In the absence of an bring up to date to the outdated country’s Integrated Resource Cover Electricity, IRP2016-2030, the CSIR Vitality Centre has shown its own study in order to re-optimise the South African power capacity along with mix from 2016 to be able to 2040.
The CSIR study by Doctor. Tobias Bischof-Niemz, Jarrad Wright, Joanne Calitz and Crescent Mushwana was initially presented at the Windaba 2016 convention in Cape Township on 3 December 2016.
The capacity and energy combine re-optimisation by the CSIR takes into account the considerably lower electricity demand forecast for the years ahead, the actual significantly reduced cost of electricity from photo voltaic photo-voltaic (PV) and the wind capacity, and South Africa’s international commitments to constrain CO2 emissions pursuing the country’s “peak-plateau-decline” objectives.
Following much the same modeling exercise, and going to the same software software as that applied by the Department of Energy and Eskom planners to prepare your IRP, the CSIR study in place does what the long-awaited 2016 IRP Revise should have done grows older ago.
As such, this CSIR presents what it determines to be the re-optimised, least-cost incorporate for new electricity age bracket capacity technologies for your years ahead to help 2040, taking into account and changing all the necessary market, electricity demand, technologies cost and other suppositions.
Fig 1: Energy mix for “Business as Usual” vs. “Re-optimised” scenario from 2016 for you to 2040
On 15 September 2016, in the second meeting in the Ministerial Advisory Council on Electricity (MACE) since it was first conceptualized in June 2016, Reverend Tina Joemat-Pettersson presented the 2016 Nfl draft IRP Update report to the girl advisory forum of energy specialists and stakeholders.
The minister sought-after MACE’s endorsement of the version before its submitter to the cabinet, after which you can the minister revealed that it would be made available freely for wider insight and comment through a public promulgation process.
However, rather than simply endorsing this 2016 Draft IRP Update, your advisory body established the subcommittee comprising Prof. Anton Eberhard, Dr. Tobias Bischof-Niemz, Prof. Johan van Dyk and Mr. Mike Levington to analyse them fully, and to report back to MACE and the minister with its recommendations. While waiting, submission of the 2016 Draw up IRP Update to pantry and the public had been delayed.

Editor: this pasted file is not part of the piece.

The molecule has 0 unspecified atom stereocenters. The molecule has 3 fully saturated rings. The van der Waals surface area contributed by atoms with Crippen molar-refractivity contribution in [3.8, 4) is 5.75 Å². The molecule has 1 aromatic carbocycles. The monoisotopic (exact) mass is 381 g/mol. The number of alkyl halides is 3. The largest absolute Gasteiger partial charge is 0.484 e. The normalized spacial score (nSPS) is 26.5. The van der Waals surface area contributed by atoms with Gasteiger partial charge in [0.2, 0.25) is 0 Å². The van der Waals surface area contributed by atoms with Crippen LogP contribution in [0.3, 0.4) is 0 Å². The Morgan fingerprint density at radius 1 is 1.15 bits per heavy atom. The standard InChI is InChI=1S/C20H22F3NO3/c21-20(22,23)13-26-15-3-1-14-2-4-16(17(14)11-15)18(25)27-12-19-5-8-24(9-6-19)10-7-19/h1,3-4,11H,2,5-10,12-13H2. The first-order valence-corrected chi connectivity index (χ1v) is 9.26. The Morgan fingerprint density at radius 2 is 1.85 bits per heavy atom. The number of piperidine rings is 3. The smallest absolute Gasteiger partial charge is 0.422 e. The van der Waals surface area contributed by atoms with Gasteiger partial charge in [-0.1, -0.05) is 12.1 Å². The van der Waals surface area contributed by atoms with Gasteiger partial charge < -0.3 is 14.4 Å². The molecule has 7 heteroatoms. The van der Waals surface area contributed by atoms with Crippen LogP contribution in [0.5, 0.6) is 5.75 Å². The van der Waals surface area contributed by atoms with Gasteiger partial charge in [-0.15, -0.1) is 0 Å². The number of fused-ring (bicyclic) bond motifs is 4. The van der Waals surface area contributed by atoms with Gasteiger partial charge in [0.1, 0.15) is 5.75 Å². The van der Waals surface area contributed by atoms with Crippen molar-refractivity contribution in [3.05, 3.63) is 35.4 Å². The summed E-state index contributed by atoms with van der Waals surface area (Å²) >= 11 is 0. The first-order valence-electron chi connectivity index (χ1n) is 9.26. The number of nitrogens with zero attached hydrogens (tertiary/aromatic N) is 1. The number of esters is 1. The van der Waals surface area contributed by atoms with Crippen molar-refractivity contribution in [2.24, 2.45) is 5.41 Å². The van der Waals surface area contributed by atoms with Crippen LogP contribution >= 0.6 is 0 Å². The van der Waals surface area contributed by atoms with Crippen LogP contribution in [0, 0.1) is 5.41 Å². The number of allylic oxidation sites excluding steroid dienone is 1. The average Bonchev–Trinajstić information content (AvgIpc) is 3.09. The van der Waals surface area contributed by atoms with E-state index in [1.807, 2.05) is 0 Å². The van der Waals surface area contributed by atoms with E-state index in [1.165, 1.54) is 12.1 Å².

It is understood how the final recommendations in the MACE subcommittee were presented to MACE the 2009 week.??
In addition to changing the economic, electricity demand, technology cost and various assumptions, the CSIR study has removed the bogus capacity delivery constraints of approximately 1000 MW every year for solar PV, together with 1600 MW per annum to get wind that had been applied to IRP2016-2030 and the 2016 Draft IRP Upgrade (which was never taken by the cabinet), plus the wind and solar PV constraints that exist in the 2016 Set up IRP Update.
Fig. 2: Capability mix for “Business when Usual” vs. “Re-optimised” scenario with 2016 to 2040
The CSIR study ensures that without these fake and arbitrary total annual constraints on the transport of new solar PV and also wind capacity, together with the reduced electricity require forecast and the diminished wind and solar PV expenditures, the need for new coal and new nuclear power is completely stripped away from the re-optimised, least-cost mix for the years ahead to help 2040.
At the same time, the increased function of PV, the wind and gas in preference to new coal together with nuclear power inside re-optimised, least-cost mix, and the regressing role of fossil fuel as Eskom’s old, coal-fired generation plant is retired, results in CO2 emissions that happen to be some 60% lower than that relating to the “business as usual” circumstance based on the 2016 Draft IRP Bring up to date assumptions.
Similarly, the protection of new coal electricity in the re-optimised, least-cost mix, as well as the declining role regarding coal as Eskom’s aged, coal-fired generation plant is certainly retired, results in a drinking water usage some 60% below that of the “business while usual” scenario, with a preserving of 40-billion litres water per annum by 2040.
Fig. 3: CO2 wastes and water work with for “Business as Usual” compared to. “Re-optimised” scenario from 2016 that will 2040
But most importantly, the CSIR examine shows that the re-optimised, least-cost combination for new generation volume in South Africa between 2016 and 2040, with its increased new solar, PV and gas, though avoiding new fossil fuel and new nuclear, would save some R330-billion around this period, rising to help R87-billion per annum by 2040.
This would result in a price of electrical energy some 18% lower in each kWh if South Africa adhered to the re-optimised, least-cost mix projected by the CSIR, as compared to that regarding the “Business as Usual” scenario based on the 2016 Draft IRP Upgrade assumptions.
Fig. 4: Rates for “Business as Usual” v .. “Re-optimised” scenario from 2016 for you to 2040
Dr. Tobias Bischof-Niemz concluded by on the grounds that solar PV, wind plus natural gas now deliver the cheapest new-build mix for any South African energy system, and that your cost-optimal expansion should strive for a 70% renewable energy share of mix through 2040. He further put forward the proposition that the building within the re-optimised capacities in the ages to 2040 would provide a gentle anchor off-take for a Southerly African solar PV plus wind manufacturing market.
“Avoiding CO2 emissions and least-cost isn’t an trade-off anymore C South Africa can easily de-carbonise its electricity field at negative carbon-avoidance cost”, reported Dr. Tobias-Niemz.
Chris Yelland CEng, investigative supervisor, EE Publishers